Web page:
Alike Decodes the DNA of Places: Hear More at Mobile Madness Dec. 12

11/6/12Follow @curtwoodward

I haven’t been there in far too long, but I know all the details of my favorite Seattle coffee shop: The low light and loud music, the quirks of the baristas, which snacks are worth buying, and the best tables for silently banging out some writing work.

I’d love to find more places just like it. But if I’m using Google or a smartphone app, what would I search for? Probably just “coffee” or “espresso,” maybe with “free wi-fi” thrown in for good measure.

And then, the sifting begins: Is it highly rated? Do I even believe these reviewers? What do the photos look like?

As first-world problems go, this ranks right near the top. But it’s the kind of consumer behavior that is happening constantly in the smartphone era, with on-the-go customers able to tap into a mind-boggling amount of information.

“The problem has flipped around,” entrepreneur Maria Zhang says. “In the past decade, it used to be a lack of data—and now it’s too much data.”

Zhang thinks she’s found a better way to connect those folks with the right places—and help merchants win over some customers in the process. Zhang’s smartphone app, Alike, wrangles massive amounts of data about some 25 million places in the U.S., giving each spot a kind of digital genome that describes what makes it special.

It does so by tying together data on places from a wide variety of sources: Crawling websites the way a search engine would, for instance, while also incorporating real-world reviews and social media signals to give a more human take on what makes a place unique.

For the user, that information can be used to find other places that are similar. So if I’m tromping around Boston on a cold November day, for instance, and need a place to coffee up without stooping to Dunkin’ Donuts, I can drop the name of my favorite Seattle coffee shop into the app and find out which ones nearby might be a good match.

In my test, Alike works pretty well—trying to get a match for my beloved Caffe Fiore in Ballard turned up what are probably the three most Seattle-like coffee shops in the Boston area. And no, Dunkin’ was nowhere to be found.

Zhang

“I think the essence of these places, of these products … sometimes it’s even hard for us to describe in words,” Zhang says. “We know it, we feel it. We say, ‘It’s like that place.’”

It’s just one example, but Alike’s mission is a great illustration of the big, hairy problems that today’s mobile entrepreneurs can tackle with a relatively small footprint.

That’s why I’m excited she’ll be joining us for Dec. 12 for Mobile Madness Northwest, Xconomy’s half-day conference highlighting the smartest takes on the most pressing trends and issues for entrepreneurs, executives, and investors involved in the ever-expanding world of mobile computing. Get your tickets now to get the best possible prices.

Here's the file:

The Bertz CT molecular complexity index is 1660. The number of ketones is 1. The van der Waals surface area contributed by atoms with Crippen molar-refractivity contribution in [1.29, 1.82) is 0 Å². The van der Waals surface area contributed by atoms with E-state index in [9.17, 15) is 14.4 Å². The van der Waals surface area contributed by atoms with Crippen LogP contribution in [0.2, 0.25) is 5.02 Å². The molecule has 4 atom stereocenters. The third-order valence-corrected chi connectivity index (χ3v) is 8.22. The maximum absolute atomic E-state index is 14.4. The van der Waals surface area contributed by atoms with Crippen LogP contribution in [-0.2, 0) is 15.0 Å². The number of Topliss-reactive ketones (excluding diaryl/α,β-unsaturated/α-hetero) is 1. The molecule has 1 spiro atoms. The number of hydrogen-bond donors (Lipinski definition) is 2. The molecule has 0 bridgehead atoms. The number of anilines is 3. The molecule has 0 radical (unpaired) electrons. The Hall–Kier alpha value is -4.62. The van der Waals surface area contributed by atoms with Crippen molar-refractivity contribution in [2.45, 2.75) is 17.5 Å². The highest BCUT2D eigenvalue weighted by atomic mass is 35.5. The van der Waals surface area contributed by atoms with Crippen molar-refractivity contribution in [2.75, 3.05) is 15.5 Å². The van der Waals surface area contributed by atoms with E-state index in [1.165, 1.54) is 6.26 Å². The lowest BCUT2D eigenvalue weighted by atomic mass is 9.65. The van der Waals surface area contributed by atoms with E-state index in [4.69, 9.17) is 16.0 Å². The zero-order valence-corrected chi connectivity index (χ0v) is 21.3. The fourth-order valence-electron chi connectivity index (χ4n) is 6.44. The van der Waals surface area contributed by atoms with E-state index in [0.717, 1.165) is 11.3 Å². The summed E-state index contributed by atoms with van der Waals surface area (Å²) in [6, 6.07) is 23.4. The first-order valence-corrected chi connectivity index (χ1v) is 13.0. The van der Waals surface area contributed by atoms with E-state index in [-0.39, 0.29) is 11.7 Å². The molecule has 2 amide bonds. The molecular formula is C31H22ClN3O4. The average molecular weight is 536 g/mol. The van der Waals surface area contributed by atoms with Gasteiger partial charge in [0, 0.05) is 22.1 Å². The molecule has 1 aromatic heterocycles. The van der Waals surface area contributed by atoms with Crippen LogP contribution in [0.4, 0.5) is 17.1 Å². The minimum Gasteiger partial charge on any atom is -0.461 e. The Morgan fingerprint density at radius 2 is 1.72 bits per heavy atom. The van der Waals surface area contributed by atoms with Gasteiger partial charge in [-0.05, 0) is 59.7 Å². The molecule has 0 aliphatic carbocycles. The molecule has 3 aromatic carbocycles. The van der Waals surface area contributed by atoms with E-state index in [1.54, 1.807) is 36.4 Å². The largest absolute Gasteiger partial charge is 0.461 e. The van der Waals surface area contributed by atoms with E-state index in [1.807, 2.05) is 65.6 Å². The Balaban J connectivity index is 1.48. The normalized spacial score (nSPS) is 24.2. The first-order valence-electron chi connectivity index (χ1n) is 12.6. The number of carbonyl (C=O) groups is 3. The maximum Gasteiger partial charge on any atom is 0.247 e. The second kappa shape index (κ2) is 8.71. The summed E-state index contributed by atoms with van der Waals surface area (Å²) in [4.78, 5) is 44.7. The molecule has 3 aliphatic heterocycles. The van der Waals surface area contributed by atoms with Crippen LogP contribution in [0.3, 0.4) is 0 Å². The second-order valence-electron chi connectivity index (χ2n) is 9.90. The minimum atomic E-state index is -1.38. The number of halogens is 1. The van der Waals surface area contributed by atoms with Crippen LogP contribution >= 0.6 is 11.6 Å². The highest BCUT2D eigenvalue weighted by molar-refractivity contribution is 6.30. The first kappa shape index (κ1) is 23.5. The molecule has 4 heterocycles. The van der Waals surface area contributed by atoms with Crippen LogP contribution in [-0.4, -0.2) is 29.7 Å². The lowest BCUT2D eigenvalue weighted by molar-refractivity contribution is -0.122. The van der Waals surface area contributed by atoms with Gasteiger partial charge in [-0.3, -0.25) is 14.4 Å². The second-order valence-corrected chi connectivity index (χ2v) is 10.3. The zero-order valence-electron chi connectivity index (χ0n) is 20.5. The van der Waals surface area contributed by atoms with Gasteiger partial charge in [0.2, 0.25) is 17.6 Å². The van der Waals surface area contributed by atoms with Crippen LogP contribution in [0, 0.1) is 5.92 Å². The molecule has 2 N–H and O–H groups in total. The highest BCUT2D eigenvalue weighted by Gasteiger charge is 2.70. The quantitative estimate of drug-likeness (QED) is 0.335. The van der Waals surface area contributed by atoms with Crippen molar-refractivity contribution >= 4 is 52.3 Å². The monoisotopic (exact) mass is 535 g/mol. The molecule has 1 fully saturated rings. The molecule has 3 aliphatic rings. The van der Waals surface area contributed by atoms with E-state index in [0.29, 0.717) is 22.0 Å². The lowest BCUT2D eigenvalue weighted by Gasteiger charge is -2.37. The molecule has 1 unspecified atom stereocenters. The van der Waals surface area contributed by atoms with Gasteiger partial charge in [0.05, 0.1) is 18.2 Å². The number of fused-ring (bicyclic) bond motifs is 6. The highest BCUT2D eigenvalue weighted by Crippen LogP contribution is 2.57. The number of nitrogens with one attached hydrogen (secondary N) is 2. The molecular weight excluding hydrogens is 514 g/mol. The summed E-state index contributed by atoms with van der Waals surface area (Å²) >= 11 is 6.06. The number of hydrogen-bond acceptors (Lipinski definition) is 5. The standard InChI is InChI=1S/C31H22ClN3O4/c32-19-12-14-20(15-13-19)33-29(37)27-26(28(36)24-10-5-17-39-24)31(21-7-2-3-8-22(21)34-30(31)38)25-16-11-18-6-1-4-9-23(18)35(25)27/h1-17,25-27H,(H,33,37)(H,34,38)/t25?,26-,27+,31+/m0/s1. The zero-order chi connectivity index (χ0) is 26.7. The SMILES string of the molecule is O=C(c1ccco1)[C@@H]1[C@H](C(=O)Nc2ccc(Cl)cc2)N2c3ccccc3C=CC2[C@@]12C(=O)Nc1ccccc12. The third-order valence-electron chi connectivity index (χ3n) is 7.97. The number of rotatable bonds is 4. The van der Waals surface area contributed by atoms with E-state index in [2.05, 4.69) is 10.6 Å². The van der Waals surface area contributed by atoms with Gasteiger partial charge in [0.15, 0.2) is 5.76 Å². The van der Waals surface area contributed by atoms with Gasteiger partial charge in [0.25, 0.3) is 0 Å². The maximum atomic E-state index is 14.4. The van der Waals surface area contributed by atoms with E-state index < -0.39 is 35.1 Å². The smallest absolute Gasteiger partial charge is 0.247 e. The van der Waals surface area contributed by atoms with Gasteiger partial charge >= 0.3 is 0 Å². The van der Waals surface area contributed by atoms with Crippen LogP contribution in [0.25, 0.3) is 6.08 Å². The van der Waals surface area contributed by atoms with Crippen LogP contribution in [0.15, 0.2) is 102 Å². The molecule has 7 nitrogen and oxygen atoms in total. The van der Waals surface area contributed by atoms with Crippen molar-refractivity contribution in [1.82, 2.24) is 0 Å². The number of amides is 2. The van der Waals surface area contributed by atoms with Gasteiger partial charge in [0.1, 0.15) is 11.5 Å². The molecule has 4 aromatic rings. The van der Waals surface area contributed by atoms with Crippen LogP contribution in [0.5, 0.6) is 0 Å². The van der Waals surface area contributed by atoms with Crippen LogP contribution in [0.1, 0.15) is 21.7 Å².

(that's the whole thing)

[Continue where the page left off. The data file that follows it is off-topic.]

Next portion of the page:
Building an application that attempts to corral an enormous amount of information was something of an obvious career step for Maria Zhang. A data geek through and through, she previously built large-scale data-mining services for companies including Zillow and Microsoft.

Her startup, Propeld, took an earlier crack at tying together the similarities of locations with an app called UrbanQ—something I saw in a very early form last year at a pitch competition downtown.

That app was a good test of the technology—it only had about 1.2 million places, as opposed to Alike’s current 25 million—but it also had too many features, Zhang says. “But we had this one feature—it used to be almost hidden. It was called, ‘more like this.’”

Fast forward to the present day, and “more like this” is the centerpiece of Alike. And the company has bigger ambitions for the app: A new version released today adds a Web-page interface, and also incorporates coupons and offers from certain merchants. Zhang also sees a tantalizing opportunity to apply the Alike rankings and connections technology to specific product categories, such as shoes or cosmetics.

It’s free for consumers, in the now-common means of seeking a big user base, but the app has some ability to generate revenue by offering messaging services to merchants, such as the deal integration or push messaging to reach consumers. The startup has eight people on its team and is angel backed.

“I think 2012 is just the perfect timing to do this,” Zhang says. “I’ve been working with data solutions since the ‘90s. The type of processing power that this little company has would cost millions of dollars 10 years ago.”

Curt Woodward is a senior editor for Xconomy based in Boston. Email: cwoodward@xconomy.com Follow @curtwoodward

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